Monolithic 2 x 2 switches use QW intermixing
by Yvonne Carts-Powell
A novel method of creating multiple bandgaps within a single active layer allowed Bo-cang Qiu and others at University of Glasgow (Scotland) and University of Sheffield (England) to fabricate low-loss monolithically integrated 2 x 2 crosspoint switches in InGaAs-InAl-GaAs. Components of the switches include waveguides, electroabsorption (EA) modulators, and semiconductor optical amplifiers (SOAs) created on one chip using sputtered SiO2 quantum-well (QW) intermixing.
Ideally, an integrated optical switch should operate with low crosstalk, low loss, and high switching speeds. However, the different devices that are part of most switches (including SOAs, EA modulators, and passive components) need different semiconductor bandgaps within one epilayer.
Several methods can be used to create different bandgaps in one layer, including regrowth, selective growth, or vertical coupling. The Glasgow group has chosen quantum-well intermixing. This is a postgrowth technique that modifies the bandgap of III-V quantum-well materials and allows cost-effective and flexible monolithic integration of passive and active components.
The material used to fabricate the switches was a laser structure with an emission wavelength of 1.54 μm. It was grown with an active region consisting of six 7.5-nm InGaAs wells with InAlGaAs barriers. The wells were placed in the center of a 250-nm waveguide layer of InAlGaAs. The device was grown between top and bottom cladding layers on InP, and the cladding layers were p and n doped, respectively. An InGaAs contact layer was fabricated atop the top cladding layer.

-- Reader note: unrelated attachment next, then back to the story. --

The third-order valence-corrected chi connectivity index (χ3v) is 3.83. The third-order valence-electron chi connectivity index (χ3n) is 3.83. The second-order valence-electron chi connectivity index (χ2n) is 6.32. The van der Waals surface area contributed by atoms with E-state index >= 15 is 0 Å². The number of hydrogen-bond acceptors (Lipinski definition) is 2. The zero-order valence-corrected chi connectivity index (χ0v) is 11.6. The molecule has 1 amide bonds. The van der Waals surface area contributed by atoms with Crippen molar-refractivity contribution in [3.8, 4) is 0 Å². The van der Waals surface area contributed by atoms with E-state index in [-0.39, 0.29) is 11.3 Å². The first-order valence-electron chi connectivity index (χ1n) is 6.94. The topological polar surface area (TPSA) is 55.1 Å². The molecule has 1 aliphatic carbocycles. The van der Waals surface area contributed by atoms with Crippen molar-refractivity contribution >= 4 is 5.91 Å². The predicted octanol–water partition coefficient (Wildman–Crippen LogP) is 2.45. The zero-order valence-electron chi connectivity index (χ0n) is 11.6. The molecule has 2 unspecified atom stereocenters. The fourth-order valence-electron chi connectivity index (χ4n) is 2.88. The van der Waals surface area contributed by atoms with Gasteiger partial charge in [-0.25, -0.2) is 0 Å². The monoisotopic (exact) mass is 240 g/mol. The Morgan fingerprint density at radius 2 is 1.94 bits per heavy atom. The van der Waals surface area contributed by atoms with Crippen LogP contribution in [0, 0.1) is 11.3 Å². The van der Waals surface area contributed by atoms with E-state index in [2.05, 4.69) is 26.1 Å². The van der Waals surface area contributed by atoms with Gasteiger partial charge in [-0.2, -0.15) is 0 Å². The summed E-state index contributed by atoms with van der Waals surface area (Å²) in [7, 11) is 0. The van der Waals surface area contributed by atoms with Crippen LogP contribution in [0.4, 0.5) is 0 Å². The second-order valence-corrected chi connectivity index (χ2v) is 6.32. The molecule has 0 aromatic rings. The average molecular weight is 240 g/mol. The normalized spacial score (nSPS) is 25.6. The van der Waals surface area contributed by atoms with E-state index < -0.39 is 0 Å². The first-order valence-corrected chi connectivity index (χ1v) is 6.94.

The quantum-well intermixing technique involves deposition of a thin film of sputtered SiO2, which causes point defects at the surface. Annealing causes the defects to diffuse into the QW regions. This enhances the interdiffusion between the wells and the barriers.
The material was patterned with different thicknesses of SiO2 plus, in some cases, a resist layer, before sputtering and annealing. In areas with thinner layers of SiO2, more point defects are formed by sputtering, and after annealing, the photoluminescence of these areas is shifted towards shorter wavelengths.
The components of the switch require three bandgaps: the amplifiers work at 1.55 μm (to match the optical window of silica fiber), the waveguides need a bandgap shifted to the blue as much as possible (typically 80 nm) to reduce direct bandgap absorption. And the researchers chose a bandgap wavelength of 20 to 50 nm shorter than the operational wavelength (1.55 μm) for the EA modulators, which balances the modulator's extinction ratio and insertion loss.
The amplifier regions were protected by 200-nm-thick SiO2 plus a thick photoresist layer; then they were covered with 100-nm SiO2 only and there was no protection layer on the top of passive regions. After sputtering, the photoresist was removed and the sample was annealed at 650°C for 60 s, resulting in bandgaps in different regions of the device (see figure).
The extinction ratio of the devices is as high as 26 dB, and the total gain of both amplifiers in a particular route is at least 10 to 12 dB, giving the device an on-chip insertion loss of 4 to 5 dB.
1. B. C. Qiu, et al., IEEE Photon. Tech. Lett.. 13(12), 1292 (December 2001).